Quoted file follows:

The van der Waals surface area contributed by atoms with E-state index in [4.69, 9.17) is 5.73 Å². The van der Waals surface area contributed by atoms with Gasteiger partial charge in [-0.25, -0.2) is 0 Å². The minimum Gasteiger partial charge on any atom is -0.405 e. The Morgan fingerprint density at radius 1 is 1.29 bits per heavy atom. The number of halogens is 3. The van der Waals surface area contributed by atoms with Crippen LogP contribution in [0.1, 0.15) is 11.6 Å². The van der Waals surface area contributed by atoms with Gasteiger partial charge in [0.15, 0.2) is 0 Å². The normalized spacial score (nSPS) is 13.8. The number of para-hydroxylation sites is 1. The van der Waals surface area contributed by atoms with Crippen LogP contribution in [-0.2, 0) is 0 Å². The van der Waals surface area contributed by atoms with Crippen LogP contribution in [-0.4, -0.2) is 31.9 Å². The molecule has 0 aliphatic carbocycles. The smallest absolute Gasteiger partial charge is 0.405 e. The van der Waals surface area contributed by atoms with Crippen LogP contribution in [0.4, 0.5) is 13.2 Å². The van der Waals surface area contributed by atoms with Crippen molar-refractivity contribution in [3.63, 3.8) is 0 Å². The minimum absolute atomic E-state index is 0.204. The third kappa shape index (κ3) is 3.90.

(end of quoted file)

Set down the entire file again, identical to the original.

The van der Waals surface area contributed by atoms with E-state index in [4.69, 9.17) is 5.73 Å². The van der Waals surface area contributed by atoms with Gasteiger partial charge in [-0.25, -0.2) is 0 Å². The minimum Gasteiger partial charge on any atom is -0.405 e. The Morgan fingerprint density at radius 1 is 1.29 bits per heavy atom. The number of halogens is 3. The van der Waals surface area contributed by atoms with Crippen LogP contribution in [0.1, 0.15) is 11.6 Å². The van der Waals surface area contributed by atoms with Gasteiger partial charge in [0.15, 0.2) is 0 Å². The normalized spacial score (nSPS) is 13.8. The number of para-hydroxylation sites is 1. The van der Waals surface area contributed by atoms with Crippen LogP contribution in [-0.2, 0) is 0 Å². The van der Waals surface area contributed by atoms with Crippen LogP contribution in [-0.4, -0.2) is 31.9 Å². The molecule has 0 aliphatic carbocycles. The smallest absolute Gasteiger partial charge is 0.405 e. The van der Waals surface area contributed by atoms with Crippen LogP contribution in [0.4, 0.5) is 13.2 Å². The van der Waals surface area contributed by atoms with Crippen molar-refractivity contribution in [3.63, 3.8) is 0 Å². The minimum absolute atomic E-state index is 0.204. The third kappa shape index (κ3) is 3.90.